Released: May 26, 1986 by Epic Records
Time can do funny things to music. The Final Countdown was a big fat hit when it was released worldwide in 1986, the third album overall but first outside of their homeland for a band of Swedish hard rockers who were, by their own admission, still figuring out their own sound. The album charted four singles on the Billboard Hot 100, including two in the top 10, and produced a verified smash with the keyboard heavy anthem that was the title track. But that was 1986.
After the departure of guitarist John Norum during the tour to support the album the band slipped farther away from their Eurometal routes and saw increasingly diminished returns. They broke up in 1992 before resurrecting themselves back in Europe in 2003. In that regard their career is similar to that of dozens of other bands of their era: brief success, loss of credibility, new life as a niche act. What makes Europe a little different than the others is that aforementioned thing called “time”. You see, while they’ve been enjoying the fruits of new labors in lands far away from America, “The Final Countdown” has received a resurgence of its own, although it’s difficult to say whether that’s a good thing or a bad thing. (Okay, from a sales standpoint it’s a good thing). Because while it was an honest-to-God hit in its original run, its return to mainstream acceptance has been clouded by that dreaded thing called “ironic appreciation”. Call it The Curse of The Hipster Generation if you will. Pro wrestler Bryan Danielson began using the song as his entrance theme back in 2005, but while in truth it is a song absolutely tailor-made for that purpose, Danielson himself was seen as somewhat of a nerd within the macho confines of wrestling. It didn’t help that his choice of song was seen as a dorky nod to former rival CM Punk’s use of another 80’s anthem – Living Colour’s “Cult Of Personality” – a few months earlier. Around the same time the song was given new life courtesy of the TV show Arrested Development when magician and perennial fuck-up GOB Bluth used it as part of his act. Again, given the character’s treatment as little more than a clueless putz, it’s hard to tell whether the song was being used with any sort of reverence or more with an air of, “can you believe people liked this?”. All of which clouds the mind when trying to evaluate the song, the album and indeed the band itself when it comes to The Final Countdown.
For my own part, I still find it to be a solid if even under-appreciated album of radio-friendly but surprisingly muscular rock. Sure, the keyboards play a bigger role than the band’s previous two albums (a fact which is more than a little responsible for Norum’s leaving the band soon after its release), but the guitars are still there and when given the room, really shine. The song-writing can feel a little basic at times too, but in 1986 this kind of hard rock was still coming into its own, so it’s not like Europe was pumping out unoriginal filler. “Rock The Night” may not be the work of lyrical poets, but it does in fact rock pretty hard, and “Carrie” is a perfect template for power ballads everywhere, relying on emotion to take it soaring well above its rather pedestrian song structure. For what the band lacks in originality it makes up for in skill. Vocalist Joey Tempest has a voice that might suit him well on Broadway, but he manages to keep it rocking in ways where others like him fail. Too often guys with operatic voices get overly showy and try to prove something that needn’t be proved. Tempest is a rock singer who wants to be a rock singer, regardless of how many octaves he can hit. Sure, his voice is a little too pretty at times for some of the songs (“Danger On The Track” springs to mind), but that’s something that can’t really be helped. He gives it a hint of grit without trying to force it and he never does disservice to the song.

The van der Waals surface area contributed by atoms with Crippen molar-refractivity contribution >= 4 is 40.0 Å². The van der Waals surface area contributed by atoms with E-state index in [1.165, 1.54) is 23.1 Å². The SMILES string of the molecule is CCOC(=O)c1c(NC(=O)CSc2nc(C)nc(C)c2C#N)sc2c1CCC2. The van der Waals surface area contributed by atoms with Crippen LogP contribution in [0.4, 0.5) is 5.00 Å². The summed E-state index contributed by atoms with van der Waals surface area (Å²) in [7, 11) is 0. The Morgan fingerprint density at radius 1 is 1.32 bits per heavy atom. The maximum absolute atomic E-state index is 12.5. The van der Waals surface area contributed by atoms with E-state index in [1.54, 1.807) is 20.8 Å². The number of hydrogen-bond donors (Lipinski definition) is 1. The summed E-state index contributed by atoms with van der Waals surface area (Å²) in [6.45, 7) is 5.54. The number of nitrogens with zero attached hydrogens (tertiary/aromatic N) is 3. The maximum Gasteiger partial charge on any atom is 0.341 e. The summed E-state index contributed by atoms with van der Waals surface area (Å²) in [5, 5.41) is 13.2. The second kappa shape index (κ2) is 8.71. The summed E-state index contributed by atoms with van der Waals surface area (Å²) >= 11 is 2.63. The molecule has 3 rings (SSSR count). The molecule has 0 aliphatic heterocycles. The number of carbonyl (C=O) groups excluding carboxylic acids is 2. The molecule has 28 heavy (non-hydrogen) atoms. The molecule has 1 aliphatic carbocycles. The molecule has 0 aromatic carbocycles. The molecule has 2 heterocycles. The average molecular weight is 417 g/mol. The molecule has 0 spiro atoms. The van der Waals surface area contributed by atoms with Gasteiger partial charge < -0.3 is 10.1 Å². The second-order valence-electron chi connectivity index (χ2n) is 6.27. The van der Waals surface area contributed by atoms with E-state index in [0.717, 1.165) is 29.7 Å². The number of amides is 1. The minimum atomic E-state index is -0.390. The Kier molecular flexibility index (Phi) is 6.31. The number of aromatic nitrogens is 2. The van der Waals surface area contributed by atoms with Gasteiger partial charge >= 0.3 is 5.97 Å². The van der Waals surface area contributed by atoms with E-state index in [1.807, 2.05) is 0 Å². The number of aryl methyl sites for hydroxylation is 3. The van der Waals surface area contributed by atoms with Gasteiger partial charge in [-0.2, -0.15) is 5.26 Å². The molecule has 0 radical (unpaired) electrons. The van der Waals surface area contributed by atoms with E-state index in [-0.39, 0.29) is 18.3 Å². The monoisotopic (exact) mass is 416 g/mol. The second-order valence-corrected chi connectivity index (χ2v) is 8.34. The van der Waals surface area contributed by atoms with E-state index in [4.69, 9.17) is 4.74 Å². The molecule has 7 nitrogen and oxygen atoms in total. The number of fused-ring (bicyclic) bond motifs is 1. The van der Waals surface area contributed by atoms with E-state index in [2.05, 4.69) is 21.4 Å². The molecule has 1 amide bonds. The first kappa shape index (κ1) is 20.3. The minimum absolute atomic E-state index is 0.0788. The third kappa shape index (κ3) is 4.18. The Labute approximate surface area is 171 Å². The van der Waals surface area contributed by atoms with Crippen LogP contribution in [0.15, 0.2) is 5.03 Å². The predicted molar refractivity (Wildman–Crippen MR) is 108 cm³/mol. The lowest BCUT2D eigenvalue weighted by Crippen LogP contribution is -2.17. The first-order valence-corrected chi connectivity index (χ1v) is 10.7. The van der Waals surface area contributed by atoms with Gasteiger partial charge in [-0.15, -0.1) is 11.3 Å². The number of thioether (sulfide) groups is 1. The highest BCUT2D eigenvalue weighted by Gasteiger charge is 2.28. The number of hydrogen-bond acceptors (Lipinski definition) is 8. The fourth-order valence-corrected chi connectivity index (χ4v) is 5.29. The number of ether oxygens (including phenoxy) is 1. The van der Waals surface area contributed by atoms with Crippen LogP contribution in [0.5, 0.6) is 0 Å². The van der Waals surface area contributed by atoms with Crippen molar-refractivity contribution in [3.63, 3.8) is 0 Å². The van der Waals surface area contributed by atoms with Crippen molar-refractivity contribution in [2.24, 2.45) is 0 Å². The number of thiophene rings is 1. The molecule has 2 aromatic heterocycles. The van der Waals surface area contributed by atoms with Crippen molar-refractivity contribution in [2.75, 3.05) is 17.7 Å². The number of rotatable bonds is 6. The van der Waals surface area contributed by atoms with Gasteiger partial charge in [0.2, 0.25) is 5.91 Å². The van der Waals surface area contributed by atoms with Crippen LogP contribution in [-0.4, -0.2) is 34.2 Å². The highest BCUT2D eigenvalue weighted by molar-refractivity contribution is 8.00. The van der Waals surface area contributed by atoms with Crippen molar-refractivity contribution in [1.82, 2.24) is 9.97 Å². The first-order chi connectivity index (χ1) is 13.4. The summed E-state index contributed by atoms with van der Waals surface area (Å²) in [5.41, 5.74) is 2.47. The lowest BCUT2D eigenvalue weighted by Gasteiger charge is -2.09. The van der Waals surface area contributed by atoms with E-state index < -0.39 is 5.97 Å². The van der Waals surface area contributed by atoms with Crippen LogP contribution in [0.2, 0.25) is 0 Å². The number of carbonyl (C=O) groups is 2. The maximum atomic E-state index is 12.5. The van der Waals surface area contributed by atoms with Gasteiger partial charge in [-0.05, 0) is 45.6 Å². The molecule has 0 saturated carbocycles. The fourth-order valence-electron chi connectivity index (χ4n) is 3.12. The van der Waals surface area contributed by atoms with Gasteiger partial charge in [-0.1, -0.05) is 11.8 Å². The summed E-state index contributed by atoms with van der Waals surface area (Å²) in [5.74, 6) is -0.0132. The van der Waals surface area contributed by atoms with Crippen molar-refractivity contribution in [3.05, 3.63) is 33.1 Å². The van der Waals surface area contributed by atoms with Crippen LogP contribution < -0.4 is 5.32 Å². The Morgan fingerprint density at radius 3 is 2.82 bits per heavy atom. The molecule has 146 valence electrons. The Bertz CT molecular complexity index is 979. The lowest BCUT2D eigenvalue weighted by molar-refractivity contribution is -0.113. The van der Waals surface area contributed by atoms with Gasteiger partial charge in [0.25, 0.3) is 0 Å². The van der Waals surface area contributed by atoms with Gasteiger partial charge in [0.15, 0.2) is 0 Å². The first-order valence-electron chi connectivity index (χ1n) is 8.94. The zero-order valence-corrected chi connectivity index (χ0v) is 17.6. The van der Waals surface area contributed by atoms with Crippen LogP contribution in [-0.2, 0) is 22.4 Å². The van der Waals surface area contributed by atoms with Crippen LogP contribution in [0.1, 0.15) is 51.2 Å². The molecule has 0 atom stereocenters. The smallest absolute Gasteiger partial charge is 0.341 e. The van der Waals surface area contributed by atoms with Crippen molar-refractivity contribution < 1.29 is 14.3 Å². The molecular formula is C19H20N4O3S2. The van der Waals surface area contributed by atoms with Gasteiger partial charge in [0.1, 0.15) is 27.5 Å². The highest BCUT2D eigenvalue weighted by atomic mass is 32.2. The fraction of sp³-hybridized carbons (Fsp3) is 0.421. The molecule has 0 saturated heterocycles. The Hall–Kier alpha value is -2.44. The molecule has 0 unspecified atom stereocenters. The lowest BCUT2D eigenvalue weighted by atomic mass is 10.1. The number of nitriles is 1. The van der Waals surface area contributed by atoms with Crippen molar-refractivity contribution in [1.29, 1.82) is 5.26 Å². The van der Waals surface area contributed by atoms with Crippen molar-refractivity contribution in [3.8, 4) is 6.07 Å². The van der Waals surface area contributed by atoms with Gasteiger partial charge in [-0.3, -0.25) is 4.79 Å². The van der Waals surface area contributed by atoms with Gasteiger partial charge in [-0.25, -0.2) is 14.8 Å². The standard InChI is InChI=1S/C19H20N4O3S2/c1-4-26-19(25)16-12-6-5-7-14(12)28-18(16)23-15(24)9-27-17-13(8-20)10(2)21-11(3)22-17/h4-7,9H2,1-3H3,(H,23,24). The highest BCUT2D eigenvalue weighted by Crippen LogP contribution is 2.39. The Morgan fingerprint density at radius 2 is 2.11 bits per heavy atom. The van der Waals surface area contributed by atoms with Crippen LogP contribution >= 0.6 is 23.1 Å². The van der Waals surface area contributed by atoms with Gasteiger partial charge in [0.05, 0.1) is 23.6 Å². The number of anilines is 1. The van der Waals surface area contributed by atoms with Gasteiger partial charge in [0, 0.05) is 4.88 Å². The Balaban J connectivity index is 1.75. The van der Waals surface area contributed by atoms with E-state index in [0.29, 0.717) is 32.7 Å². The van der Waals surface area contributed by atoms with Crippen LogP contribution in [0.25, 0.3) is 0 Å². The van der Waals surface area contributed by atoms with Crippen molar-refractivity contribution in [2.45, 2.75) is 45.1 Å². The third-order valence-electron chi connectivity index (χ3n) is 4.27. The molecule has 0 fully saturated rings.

Then there’s guitarist John Norum, a man without a lot of name recognition outside of ardent hard rock circles who deserves more attention than he gets. He put together a very solid solo career (which I’ll review going forward) and was really the backbone of the first two Europe albums. Here he’s pushed back by the keyboards to much for my taste (and his), but he stills fleshes out some tremendous riffs and burns off more than a few epic solos. His two-part lead break on “The Time Has Come” is something right out the Neal Schon playbook (the first half Neal would have built a whole song around had he written it).
Europe was a very talented band who hit it big at just the right time and faded away with equally good timing. Their possibly ironic revival casts a weird shadow over their most successful album, but it doesn’t diminish what a tremendous record it was. And in the end, even to be appreciated ironically necessitates being remembered and appreciated enough to be brought back, and that’s the best that any musician can hope for.
ALBUM RATING: 7
4) Danger On The Tracks
8) Heart Of Stone
9) On The Loose
10) Love Chaser
Joey Tempest (V), John Norum (G), John Leven (B), Mic Michaeli (K), Ian Haugland (D)
Produced by Kevin Elson.